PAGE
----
DVLA Number Plate Law
The state Department of Motor Vehicles has suspended the vehicle registrations of more than 4,900 motorists who crossed New York bridges and tunnels without paying tolls, officials told The Post.
Most of the scofflaws have breezed through new cashless tollbooths — and then ignored repeated bills sent by mail.
But the crackdown has some drivers fuming, with one, Jon Kopel, calling it “Governor Cuomo’s legalized extortion.”
Kopel recently moved from Yonkers to upstate South Fallsburg, and says he never received initial bills for crossing the Tappan Zee and other bridges. He finally received a mailed warning that the DMV would yank his car registration if he didn’t pay $960 for 18 tolls plus violation fees, he said.
Kopel says that when he called the bill collectors, they told him, “We’re going to give you a break — we’ll make it $400 if you pay it now” — so he charged it on his credit card.
“That’s some deal, isn’t it?” he griped.
Tolling agencies now have sharper teeth. Under state regulations that went into effect in January, the DMV can suspend registrations of car owners who refuse to pay the tolls and steep late fees.
“By the time the DMV is done with them, I think they’ll find out the state of New York is not kidding around here,” MTA board member Mitchell Pally told The Post.
“Sooner or later we’re going to get your money or your registration, so you might as well pay.”
To date, the DMV has received 8,262 requests for suspensions from tolling authorities and approved 4,976. Of those, 556 suspensions were sought by the MTA; 499 by the Port Authority, and 3,921 by the Thruway Authority.
The MTA so far has converted seven of its nine city crossings to cashless, with the Throgs Neck and Bronx-Whitestone bridges due in the fall.
The PA’s new Bayonne Bridge and the Thruway Authority’s Tappan Zee Bridge are also cashless.
That means cars and trucks can whiz through without stopping, which saves time for motorists and improves traffic flow.
Vehicles with E-ZPass are charged as usual, but for those without, cameras on overhead gantries photograph license plates. A contractor for the three tolling authorities mails bills to the registered owners, who are responsible for payment no matter who was driving.
Vehicle owners who ignore two bills in a row are hit with penalty fees of $50 or $100. At the Henry Hudson, one-third of motorists without E-ZPass were scofflaws.
Under the new state regulation, the DMV can suspend the registration of motorists who fail to pay three or more toll violations within five years, or for commercial vehicles fail to pay $200 in tolls within five years.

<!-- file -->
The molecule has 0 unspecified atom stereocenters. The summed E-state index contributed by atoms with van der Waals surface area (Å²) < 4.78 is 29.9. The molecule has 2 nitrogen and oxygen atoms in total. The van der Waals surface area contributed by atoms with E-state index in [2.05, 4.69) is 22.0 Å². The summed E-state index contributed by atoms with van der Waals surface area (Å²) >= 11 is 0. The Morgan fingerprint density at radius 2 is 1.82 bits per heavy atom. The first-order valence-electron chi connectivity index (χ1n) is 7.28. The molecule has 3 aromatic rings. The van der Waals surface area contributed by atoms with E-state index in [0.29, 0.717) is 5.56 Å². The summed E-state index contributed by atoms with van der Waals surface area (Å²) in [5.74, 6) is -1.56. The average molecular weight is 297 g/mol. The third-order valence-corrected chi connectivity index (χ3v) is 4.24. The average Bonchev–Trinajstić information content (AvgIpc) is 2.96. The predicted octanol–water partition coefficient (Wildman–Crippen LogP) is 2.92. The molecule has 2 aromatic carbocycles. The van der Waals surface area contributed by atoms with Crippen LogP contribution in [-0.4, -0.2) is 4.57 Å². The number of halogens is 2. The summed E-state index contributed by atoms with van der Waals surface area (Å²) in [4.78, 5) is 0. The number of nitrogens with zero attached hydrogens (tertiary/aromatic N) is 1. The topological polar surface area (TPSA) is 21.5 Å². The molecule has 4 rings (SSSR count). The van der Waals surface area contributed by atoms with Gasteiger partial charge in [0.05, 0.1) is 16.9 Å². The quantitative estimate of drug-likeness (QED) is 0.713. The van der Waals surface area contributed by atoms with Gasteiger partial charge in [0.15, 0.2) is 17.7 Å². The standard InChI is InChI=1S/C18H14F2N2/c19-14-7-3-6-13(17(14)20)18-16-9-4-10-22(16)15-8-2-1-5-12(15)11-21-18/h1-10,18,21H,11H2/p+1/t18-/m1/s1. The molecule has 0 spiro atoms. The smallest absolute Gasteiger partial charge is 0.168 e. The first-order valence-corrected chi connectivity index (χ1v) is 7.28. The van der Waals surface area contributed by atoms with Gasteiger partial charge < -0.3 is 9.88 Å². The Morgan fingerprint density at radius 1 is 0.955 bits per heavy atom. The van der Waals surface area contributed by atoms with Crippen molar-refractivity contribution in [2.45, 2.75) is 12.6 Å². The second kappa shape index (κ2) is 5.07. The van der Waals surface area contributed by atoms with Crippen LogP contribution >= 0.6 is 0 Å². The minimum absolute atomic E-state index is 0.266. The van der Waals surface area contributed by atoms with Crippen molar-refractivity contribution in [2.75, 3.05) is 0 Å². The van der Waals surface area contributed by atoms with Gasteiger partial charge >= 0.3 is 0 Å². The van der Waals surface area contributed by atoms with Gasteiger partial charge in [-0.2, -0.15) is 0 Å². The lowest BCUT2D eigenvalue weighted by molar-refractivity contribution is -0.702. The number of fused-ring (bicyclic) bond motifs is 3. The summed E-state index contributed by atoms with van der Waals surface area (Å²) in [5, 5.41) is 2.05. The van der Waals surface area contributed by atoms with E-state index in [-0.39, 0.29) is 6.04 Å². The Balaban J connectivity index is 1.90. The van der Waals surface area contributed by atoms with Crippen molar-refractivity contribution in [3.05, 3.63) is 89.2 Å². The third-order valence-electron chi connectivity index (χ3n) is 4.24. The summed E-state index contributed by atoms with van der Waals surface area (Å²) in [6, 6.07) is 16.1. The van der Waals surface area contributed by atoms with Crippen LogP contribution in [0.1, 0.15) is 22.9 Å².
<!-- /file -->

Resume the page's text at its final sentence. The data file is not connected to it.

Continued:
Out-of-state drivers who cross New York bridges and tunnels without paying may soon face the same fate — the DMV is seeking suspension agreements with other agencies.
“If your car is registered in Connecticut, the DMV would take into account what you did in New York,” Pally said.
A BIKER has been caught by police using a James Bond-inspired gadget to conceal his number plate to avoid speed cameras.
Spanish traffic cops pulled over the motorcyclist after they noticed he was riding without a licence plate.
However, on closer inspection, the modified plate was revealed with tech straight from 007’s garage.
The Swiss rider had the ability to flip up his number plate at the press of a button to hide the reg from police or cameras.
A similar gadget was famously seen on Sean Connery’s Aston Martin DB5 in Goldfinger.
Bond’s number plate could spin to change to a different number to avoid being followed or tracked.
This rider didn’t quite have the same knack for getting out of trouble as 007, though.
As according to a report on the Catalan police website, using the secret gadget led to the motorcyclist’s downfall after cops in Girona noticed the rider didn’t have a licence plate.
They pursued and pulled over the motorcyclist before noticing the number plate had bizarrely re-appeared.
After a quick search, officers found the activation switch to move the plate up and down to dodge speed cameras.
Transferring from a Retention Certificate to a Vehicle
As before, the online process is the easiest to go through if you want to transfer a registration number currently covered by a retention certificate onto a vehicle. You can do it here.
You can also do it by post. You will need your retention certificate and the vehicle registration certificate of the vehicle you are transferring the registration to.
For both the online and postal methods, you will receive a new vehicle registration certificate in the post.
The current cost for transferring a vehicle registration is £80 and it can take 5-10 days to complete. However, the introduction of the online system has made the process much smoother than it used to be.
icle registration certificate for the vehicle with the new registration number. You will also get the retention certificate for your registration number.
Established For Over 25 Years
the Cherished Numbers Guild
- Free transfer service - your paperwork is handled by our trained team
- Over 25 years expertise - long established and trusted company
- DVLA Recognised Reseller - linked directly from the DVLA website
- DVLA Registered Number Plate Supplier - in line with all DVLA & MOT regulations